In this section, we focus on residuals of segments that topologically matched completely on target objects. Large residuals on these segments imply that these segments geometrically do not fit to the constraints inherited from the target model, although the segments topologically fit. These situations indicate that errors are made after segmentation, or at least that the laser points do not fit to the assumptions inherited from the target object. If during feature extraction errors are made that have caused a match with an incorrect target, the reconstructed roofs will show height differences on at least a part of the laser points. As each roof face is constructed by fitting a plane through a segment, large residuals are only caused by the fact that laser points are not within the reconstructed roof. Therefore, it is of interest to analyze laser points of segments that were part of a complete match, with residual values above 20 cm. These segments are detected automatically. In Table 1 we have listed statistics of four areas from two cities in the Netherlands. The structure of buildings slightly varies between the data sets, starting with upper class buildings in data set 1 (partly shown in Figure 6), moving to normal sub urban areas in dataset 4 (dataset 3 partly shown in Figure 8).
The number of affected buildings varies between 5 and 13 percent of the total number of buildings. This variation can be explained by the variations of building parts between the four areas. For example assumptions on equal gutter heights and minimum segment size fit better in one situation than in others. In Figure 7 examples are given of segments that do not exactly fit to the reconstructed roofs, although they were part of a complete match. They show the limitations of our automated reconstruction algorithm. On the left, the intersection line between two gable segments did not completely cover the actual gable ridge. Near the end of the ridge there were no laser points on the gable faces. In fact, a chimney was located at the ridge end. Outlines of these gable faces are constructed perpendicular to the ridgeline. This causes that a part of these segments falls outside the face outlines. On the right, a dormer face is missing due to a missing segment on the hipped part of the dormer. The two remaining segments correspond with a gable shaped dormer. Again, outlines of these segments are constructed perpendicular to the dormer ridgeline, cutting a part from both segments. These situations show that it is possible to detect incorrect assumptions. It is also possible to extend the ridgelines automatically until no more points fall outside the roof face. However, the situation on the right is then ‘solved’ incorrectly, because the correct solution would include the hipped roof face at the location of the missing segment.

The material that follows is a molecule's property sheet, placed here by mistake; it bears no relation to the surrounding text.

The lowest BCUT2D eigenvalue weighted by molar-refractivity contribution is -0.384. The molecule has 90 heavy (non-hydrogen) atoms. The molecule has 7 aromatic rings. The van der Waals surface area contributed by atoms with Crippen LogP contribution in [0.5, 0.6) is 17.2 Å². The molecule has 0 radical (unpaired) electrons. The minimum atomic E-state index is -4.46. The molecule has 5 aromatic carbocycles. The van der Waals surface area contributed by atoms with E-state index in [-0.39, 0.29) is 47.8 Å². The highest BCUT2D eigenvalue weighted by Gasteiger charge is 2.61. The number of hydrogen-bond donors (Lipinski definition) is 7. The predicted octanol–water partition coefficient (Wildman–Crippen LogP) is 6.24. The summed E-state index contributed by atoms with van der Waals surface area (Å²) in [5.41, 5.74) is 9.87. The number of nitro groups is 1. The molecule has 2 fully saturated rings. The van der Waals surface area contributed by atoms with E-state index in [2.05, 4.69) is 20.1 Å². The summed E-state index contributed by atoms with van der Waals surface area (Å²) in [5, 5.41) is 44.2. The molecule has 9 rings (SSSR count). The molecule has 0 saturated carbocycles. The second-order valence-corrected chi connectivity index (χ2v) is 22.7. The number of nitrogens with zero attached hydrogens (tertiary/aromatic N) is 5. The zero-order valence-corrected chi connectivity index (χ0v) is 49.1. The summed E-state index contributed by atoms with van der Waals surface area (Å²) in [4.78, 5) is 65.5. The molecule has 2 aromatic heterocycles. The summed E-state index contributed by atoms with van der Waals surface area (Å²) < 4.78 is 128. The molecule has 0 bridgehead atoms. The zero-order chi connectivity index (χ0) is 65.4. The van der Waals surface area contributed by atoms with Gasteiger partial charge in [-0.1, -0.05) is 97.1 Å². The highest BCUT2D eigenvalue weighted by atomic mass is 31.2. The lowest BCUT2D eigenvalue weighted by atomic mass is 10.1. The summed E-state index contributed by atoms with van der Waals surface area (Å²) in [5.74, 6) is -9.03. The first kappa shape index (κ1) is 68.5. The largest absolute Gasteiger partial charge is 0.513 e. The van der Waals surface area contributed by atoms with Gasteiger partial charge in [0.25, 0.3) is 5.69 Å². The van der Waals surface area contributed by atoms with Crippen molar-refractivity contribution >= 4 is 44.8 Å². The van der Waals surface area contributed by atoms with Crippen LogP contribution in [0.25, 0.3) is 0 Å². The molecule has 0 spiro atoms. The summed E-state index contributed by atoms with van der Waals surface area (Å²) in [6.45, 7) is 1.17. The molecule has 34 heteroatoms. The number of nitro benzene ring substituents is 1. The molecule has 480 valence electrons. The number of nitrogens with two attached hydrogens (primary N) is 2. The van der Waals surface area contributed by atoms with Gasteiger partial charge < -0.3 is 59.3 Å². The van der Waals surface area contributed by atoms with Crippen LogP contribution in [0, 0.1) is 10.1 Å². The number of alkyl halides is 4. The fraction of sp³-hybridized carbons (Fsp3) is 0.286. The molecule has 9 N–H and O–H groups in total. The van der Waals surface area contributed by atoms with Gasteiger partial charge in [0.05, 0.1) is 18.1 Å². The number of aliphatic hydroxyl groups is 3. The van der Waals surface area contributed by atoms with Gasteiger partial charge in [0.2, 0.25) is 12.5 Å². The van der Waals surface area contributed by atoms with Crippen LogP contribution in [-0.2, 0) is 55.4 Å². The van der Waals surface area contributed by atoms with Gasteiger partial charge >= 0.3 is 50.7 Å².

Buildings affected by these segments can be shown to the user for an interactive solution or can be used as input data in automated iterative process with changing processing parameters. Various reasons can be assigned to these situations, which make it hard to automatically identify the solution. The fact that these limitations are detected automatically is the first step towards finding solutions for these cases automatically.